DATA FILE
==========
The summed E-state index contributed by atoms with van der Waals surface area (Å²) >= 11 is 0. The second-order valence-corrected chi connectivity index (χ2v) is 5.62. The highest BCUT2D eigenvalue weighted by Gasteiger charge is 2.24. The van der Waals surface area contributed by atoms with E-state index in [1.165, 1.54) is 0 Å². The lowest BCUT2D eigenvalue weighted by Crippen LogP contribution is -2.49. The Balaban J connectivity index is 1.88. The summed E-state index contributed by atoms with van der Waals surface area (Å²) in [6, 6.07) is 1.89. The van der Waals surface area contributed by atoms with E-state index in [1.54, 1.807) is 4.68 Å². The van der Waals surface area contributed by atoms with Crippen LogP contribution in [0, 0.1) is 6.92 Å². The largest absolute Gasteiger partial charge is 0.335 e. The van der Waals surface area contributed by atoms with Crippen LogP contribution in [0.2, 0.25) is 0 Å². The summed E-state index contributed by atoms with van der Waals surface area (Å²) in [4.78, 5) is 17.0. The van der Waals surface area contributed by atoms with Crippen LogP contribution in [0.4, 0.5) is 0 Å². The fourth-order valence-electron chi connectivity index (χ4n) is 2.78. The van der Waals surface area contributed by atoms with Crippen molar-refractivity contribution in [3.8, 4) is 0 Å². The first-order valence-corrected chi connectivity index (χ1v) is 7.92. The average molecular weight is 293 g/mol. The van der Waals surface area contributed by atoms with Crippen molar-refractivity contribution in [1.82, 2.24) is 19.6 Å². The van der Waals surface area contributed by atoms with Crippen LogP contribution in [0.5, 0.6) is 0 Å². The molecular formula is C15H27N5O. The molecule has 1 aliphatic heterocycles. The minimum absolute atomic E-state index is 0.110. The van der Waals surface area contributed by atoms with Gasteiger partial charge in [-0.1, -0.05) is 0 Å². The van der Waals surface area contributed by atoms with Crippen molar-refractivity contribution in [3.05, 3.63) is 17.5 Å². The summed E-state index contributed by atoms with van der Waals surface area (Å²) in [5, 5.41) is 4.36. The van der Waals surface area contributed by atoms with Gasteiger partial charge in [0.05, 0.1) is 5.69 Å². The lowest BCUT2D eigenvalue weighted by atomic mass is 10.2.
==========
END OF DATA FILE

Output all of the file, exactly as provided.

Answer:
The summed E-state index contributed by atoms with van der Waals surface area (Å²) >= 11 is 0. The second-order valence-corrected chi connectivity index (χ2v) is 5.62. The highest BCUT2D eigenvalue weighted by Gasteiger charge is 2.24. The van der Waals surface area contributed by atoms with E-state index in [1.165, 1.54) is 0 Å². The lowest BCUT2D eigenvalue weighted by Crippen LogP contribution is -2.49. The Balaban J connectivity index is 1.88. The summed E-state index contributed by atoms with van der Waals surface area (Å²) in [6, 6.07) is 1.89. The van der Waals surface area contributed by atoms with E-state index in [1.54, 1.807) is 4.68 Å². The van der Waals surface area contributed by atoms with Crippen LogP contribution in [0, 0.1) is 6.92 Å². The largest absolute Gasteiger partial charge is 0.335 e. The van der Waals surface area contributed by atoms with Crippen LogP contribution in [0.2, 0.25) is 0 Å². The summed E-state index contributed by atoms with van der Waals surface area (Å²) in [4.78, 5) is 17.0. The van der Waals surface area contributed by atoms with Crippen LogP contribution in [0.4, 0.5) is 0 Å². The fourth-order valence-electron chi connectivity index (χ4n) is 2.78. The van der Waals surface area contributed by atoms with Crippen molar-refractivity contribution in [3.8, 4) is 0 Å². The first-order valence-corrected chi connectivity index (χ1v) is 7.92. The average molecular weight is 293 g/mol. The van der Waals surface area contributed by atoms with Crippen molar-refractivity contribution in [1.82, 2.24) is 19.6 Å². The van der Waals surface area contributed by atoms with Crippen LogP contribution in [0.5, 0.6) is 0 Å². The molecular formula is C15H27N5O. The molecule has 1 aliphatic heterocycles. The minimum absolute atomic E-state index is 0.110. The van der Waals surface area contributed by atoms with Gasteiger partial charge in [-0.1, -0.05) is 0 Å². The van der Waals surface area contributed by atoms with Crippen molar-refractivity contribution in [3.05, 3.63) is 17.5 Å². The summed E-state index contributed by atoms with van der Waals surface area (Å²) in [5, 5.41) is 4.36. The van der Waals surface area contributed by atoms with Gasteiger partial charge in [0.05, 0.1) is 5.69 Å². The lowest BCUT2D eigenvalue weighted by atomic mass is 10.2.